uncertainties and the associated results are not essential factors to elucidate the mechanism. Mechanistically speaking, there are two main ways whereby surfactants can stabilize emulsions,9 including a network barrier effect and a surface attachment effect against instability. In practice, the stabilization of emulsion could attribute a combination of these two effects. Liu, et al.10 have found the network of emulsions stabilized via granular OSA starches was uncompact. However, since destabilization resulting from formation of bridges between particles may appear when surface coverage is insufficient, the adsorption behavior may be more important to understand the role of DOSA and GOSA as emulsifier The surface loading (Γ) is an effective parameter to quantify the amount of macromolecule per surface area. Interfacial rheology is also a crucial means to characterize the interfacial adsorption kinetics on the interface.11 In addition, it has been reported that adsorption energy is closely related to the stability of emulsions.12, 13 Nevertheless, this has not yet been referred directly in OSA starch-based emulsion systems. The energy binding of a granular or dissolved starch to the interface, ΔE, is calculated using the following equation: ΔE = −π𝑅' 𝛾) [1 − (𝛾' − 𝛾- )/𝛾) ]'
where R indicates the radius of starch, γ0 is the interfacial tension (IFT) of interface, γ1 and γ2 are the IFTs of the starch-water and starch-oil interfaces, respectively. As the combination of (γ2 - γ1)/γ0 is the cosine of the Young-Dupre contact angle,13 Eq 1 could be expressed as follow: ΔE = π𝑅' 𝛾12 (1 ± 𝑐𝑜𝑠𝜃)'
where 𝜃 stands for the contact angle (CA).12 From Eq 2, thermally excited escape of GOSA and DOSA starch, which is related with R2, IFT and CA could be used to evaluate the interfacial ability between GOSA and DOSA starches.14, 15 Previously, the degree of substitution (DS) was considered to be the most important factor that affected capacity of OSA starch as an emulsifier. The fact that the approved maximum additive amount of OSA is set at a level not exceeding 3% in starch by the FDA as well as European Union needs to be recognized.16 Hence, it is critical to develop a new strategy for enhancing emulsification capacity of OSA starch with limited DS. In this case, characterization of the different adsorption behaviors of varying OSA starches could provide new opportunities for the formation of emulsifier simply by altering the heating temperature, and thereby opening up new applications as biological delivery surfactants.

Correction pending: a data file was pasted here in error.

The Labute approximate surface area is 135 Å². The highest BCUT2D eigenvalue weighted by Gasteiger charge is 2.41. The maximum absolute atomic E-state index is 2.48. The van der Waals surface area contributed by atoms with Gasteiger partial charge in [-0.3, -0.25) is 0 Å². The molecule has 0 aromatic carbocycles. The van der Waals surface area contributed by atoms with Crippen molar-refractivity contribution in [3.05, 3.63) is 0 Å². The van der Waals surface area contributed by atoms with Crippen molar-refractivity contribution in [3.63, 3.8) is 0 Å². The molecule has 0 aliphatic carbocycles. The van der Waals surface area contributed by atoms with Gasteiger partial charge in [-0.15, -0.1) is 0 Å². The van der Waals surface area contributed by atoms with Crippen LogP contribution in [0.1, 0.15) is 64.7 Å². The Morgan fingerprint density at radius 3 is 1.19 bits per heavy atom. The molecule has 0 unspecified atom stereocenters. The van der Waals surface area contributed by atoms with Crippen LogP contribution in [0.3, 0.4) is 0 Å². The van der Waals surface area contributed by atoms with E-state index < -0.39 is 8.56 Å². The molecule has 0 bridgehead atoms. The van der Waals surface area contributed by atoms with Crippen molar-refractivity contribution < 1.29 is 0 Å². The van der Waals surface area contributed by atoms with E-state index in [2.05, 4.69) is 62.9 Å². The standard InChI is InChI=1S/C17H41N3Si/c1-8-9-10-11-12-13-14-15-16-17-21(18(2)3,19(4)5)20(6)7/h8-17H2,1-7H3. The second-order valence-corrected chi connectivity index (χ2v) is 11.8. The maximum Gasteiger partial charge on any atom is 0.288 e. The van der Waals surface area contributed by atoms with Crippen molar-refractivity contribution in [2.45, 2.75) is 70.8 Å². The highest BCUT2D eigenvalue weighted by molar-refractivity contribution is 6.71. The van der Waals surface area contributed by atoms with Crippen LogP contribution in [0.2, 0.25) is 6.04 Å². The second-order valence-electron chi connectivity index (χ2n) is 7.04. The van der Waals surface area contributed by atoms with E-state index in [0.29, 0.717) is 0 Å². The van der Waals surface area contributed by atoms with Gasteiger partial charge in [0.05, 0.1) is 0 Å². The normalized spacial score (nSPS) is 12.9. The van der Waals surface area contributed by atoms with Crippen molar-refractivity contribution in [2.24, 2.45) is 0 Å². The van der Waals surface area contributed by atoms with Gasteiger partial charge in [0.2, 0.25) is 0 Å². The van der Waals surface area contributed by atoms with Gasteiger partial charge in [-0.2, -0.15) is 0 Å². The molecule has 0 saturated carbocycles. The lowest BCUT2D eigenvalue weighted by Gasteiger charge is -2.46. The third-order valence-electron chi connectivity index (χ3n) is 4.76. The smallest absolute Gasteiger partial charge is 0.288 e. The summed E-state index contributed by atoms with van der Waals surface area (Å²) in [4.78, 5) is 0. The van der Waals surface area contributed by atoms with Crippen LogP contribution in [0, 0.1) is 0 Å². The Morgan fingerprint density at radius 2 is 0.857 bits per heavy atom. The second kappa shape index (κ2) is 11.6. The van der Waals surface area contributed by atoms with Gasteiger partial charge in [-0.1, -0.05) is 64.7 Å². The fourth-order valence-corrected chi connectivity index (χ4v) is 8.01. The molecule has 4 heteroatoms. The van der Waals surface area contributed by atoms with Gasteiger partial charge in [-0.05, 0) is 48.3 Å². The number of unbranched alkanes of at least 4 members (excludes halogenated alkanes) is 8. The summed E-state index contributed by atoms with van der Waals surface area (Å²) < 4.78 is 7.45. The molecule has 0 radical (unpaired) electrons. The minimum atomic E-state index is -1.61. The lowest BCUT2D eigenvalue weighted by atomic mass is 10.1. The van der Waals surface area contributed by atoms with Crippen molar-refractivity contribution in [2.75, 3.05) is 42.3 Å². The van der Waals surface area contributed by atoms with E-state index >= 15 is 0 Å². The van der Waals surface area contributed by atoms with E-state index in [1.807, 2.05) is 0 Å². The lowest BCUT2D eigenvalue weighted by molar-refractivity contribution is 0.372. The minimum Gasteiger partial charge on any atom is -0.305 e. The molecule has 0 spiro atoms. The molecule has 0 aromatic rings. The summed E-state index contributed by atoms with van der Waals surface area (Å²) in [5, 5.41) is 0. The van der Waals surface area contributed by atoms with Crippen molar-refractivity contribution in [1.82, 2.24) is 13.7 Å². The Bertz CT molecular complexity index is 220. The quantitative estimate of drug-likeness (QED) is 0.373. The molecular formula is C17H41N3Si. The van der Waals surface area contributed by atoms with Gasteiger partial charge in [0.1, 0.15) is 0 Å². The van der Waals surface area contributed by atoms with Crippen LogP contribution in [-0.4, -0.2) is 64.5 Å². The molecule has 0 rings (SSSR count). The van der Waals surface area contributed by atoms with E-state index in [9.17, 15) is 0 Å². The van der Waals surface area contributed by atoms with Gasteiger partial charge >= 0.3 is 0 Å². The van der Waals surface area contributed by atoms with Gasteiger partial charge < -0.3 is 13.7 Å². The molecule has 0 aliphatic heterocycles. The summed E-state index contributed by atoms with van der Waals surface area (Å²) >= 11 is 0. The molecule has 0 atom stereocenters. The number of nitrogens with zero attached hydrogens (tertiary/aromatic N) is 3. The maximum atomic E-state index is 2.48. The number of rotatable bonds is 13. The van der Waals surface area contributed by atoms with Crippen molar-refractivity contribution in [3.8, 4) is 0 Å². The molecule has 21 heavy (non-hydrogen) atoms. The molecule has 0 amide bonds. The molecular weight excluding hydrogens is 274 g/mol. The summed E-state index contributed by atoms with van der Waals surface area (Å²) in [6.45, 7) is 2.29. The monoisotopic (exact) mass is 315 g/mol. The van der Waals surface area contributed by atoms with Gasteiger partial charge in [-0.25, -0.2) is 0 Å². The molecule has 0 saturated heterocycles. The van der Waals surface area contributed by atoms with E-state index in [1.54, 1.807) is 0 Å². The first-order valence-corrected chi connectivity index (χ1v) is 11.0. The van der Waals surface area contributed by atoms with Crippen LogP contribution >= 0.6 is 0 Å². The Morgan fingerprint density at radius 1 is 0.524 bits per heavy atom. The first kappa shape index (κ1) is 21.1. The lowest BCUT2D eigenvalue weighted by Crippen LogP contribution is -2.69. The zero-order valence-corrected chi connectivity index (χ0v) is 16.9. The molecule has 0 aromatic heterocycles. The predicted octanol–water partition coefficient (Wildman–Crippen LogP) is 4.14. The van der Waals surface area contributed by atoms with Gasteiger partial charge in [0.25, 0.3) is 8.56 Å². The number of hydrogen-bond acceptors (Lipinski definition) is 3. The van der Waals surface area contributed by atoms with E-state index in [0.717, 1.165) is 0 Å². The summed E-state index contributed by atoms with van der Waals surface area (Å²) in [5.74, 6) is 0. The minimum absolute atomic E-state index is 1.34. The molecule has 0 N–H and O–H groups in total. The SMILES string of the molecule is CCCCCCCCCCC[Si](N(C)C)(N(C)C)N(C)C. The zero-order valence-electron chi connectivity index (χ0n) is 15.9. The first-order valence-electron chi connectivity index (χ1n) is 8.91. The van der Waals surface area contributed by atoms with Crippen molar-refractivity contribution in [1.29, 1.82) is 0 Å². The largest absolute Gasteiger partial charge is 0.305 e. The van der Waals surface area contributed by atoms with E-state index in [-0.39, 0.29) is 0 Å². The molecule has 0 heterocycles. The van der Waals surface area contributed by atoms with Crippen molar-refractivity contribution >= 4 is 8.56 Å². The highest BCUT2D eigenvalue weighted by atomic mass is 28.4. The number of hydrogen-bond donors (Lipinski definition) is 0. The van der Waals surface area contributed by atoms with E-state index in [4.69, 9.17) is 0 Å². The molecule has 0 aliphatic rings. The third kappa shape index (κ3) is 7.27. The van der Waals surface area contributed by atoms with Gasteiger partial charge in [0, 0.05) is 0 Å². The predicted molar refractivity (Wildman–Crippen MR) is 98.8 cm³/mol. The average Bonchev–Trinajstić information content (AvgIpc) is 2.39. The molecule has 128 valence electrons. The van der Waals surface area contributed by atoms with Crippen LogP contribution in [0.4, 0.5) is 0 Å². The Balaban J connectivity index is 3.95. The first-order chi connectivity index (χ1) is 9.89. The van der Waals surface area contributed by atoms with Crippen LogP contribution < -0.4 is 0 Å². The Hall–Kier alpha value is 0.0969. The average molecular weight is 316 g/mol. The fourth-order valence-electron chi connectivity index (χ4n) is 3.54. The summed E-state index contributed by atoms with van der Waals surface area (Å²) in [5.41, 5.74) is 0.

MATERIALS AND METHODS Materials. National Starch and Chemical Company (Bridgewater, NJ, U.S.A.) provides the waxy maize starch in this study. OSA (97%) was obtained from Sigma– Aldrich (St. Louis, MO, U.S.A.). Medium-chain triglycerides (MCTs) were purchased from KLK Oleo, Ltd (Malaysia). Sample Preparation. The GOSA starches with DS of 0.016 (named G 16, additive amount of OSA is about 1.8%) and 0.028 (named G 28, additive amount of OSA is approximately 3%) were prepared as the method of Liu, et al.17 The DOSA starch (D 16 and D 28) was prepared from GOSA starch during a heat treatment (10% w/w and 5